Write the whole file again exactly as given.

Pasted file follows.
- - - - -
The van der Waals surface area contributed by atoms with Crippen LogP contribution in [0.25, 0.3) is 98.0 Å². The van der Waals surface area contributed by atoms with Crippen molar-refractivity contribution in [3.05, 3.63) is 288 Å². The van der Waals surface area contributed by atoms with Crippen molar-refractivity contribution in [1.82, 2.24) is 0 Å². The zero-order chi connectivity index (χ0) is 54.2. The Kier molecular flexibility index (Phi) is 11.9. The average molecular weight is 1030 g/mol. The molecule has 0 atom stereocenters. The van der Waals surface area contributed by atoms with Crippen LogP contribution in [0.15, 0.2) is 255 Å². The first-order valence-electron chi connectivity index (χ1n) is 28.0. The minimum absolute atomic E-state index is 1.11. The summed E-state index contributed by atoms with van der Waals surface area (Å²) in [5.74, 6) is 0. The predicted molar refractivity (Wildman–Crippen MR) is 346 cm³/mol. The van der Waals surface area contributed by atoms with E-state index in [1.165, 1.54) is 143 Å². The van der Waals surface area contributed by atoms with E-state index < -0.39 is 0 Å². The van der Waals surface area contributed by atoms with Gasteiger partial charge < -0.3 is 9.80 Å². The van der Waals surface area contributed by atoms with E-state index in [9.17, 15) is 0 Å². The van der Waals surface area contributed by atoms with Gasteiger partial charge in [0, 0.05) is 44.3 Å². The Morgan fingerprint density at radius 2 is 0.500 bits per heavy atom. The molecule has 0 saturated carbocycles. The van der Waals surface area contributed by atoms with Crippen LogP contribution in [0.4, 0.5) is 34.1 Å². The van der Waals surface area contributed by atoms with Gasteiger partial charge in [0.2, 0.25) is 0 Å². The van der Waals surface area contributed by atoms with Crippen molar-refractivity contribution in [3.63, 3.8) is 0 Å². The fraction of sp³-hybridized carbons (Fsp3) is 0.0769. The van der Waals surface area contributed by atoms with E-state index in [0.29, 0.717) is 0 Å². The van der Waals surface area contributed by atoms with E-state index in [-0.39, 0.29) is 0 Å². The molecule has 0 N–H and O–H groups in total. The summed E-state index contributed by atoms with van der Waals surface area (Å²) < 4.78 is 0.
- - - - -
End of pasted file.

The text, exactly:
The van der Waals surface area contributed by atoms with Crippen LogP contribution in [0.25, 0.3) is 98.0 Å². The van der Waals surface area contributed by atoms with Crippen molar-refractivity contribution in [3.05, 3.63) is 288 Å². The van der Waals surface area contributed by atoms with Crippen molar-refractivity contribution in [1.82, 2.24) is 0 Å². The zero-order chi connectivity index (χ0) is 54.2. The Kier molecular flexibility index (Phi) is 11.9. The average molecular weight is 1030 g/mol. The molecule has 0 atom stereocenters. The van der Waals surface area contributed by atoms with Crippen LogP contribution in [0.15, 0.2) is 255 Å². The first-order valence-electron chi connectivity index (χ1n) is 28.0. The minimum absolute atomic E-state index is 1.11. The summed E-state index contributed by atoms with van der Waals surface area (Å²) in [5.74, 6) is 0. The predicted molar refractivity (Wildman–Crippen MR) is 346 cm³/mol. The van der Waals surface area contributed by atoms with E-state index in [1.165, 1.54) is 143 Å². The van der Waals surface area contributed by atoms with E-state index < -0.39 is 0 Å². The van der Waals surface area contributed by atoms with Gasteiger partial charge < -0.3 is 9.80 Å². The van der Waals surface area contributed by atoms with E-state index in [9.17, 15) is 0 Å². The van der Waals surface area contributed by atoms with Gasteiger partial charge in [0, 0.05) is 44.3 Å². The Morgan fingerprint density at radius 2 is 0.500 bits per heavy atom. The molecule has 0 saturated carbocycles. The van der Waals surface area contributed by atoms with Crippen LogP contribution in [0.4, 0.5) is 34.1 Å². The van der Waals surface area contributed by atoms with Gasteiger partial charge in [0.2, 0.25) is 0 Å². The van der Waals surface area contributed by atoms with Crippen molar-refractivity contribution in [3.63, 3.8) is 0 Å². The fraction of sp³-hybridized carbons (Fsp3) is 0.0769. The van der Waals surface area contributed by atoms with E-state index in [0.29, 0.717) is 0 Å². The van der Waals surface area contributed by atoms with E-state index in [-0.39, 0.29) is 0 Å². The molecule has 0 N–H and O–H groups in total. The summed E-state index contributed by atoms with van der Waals surface area (Å²) < 4.78 is 0.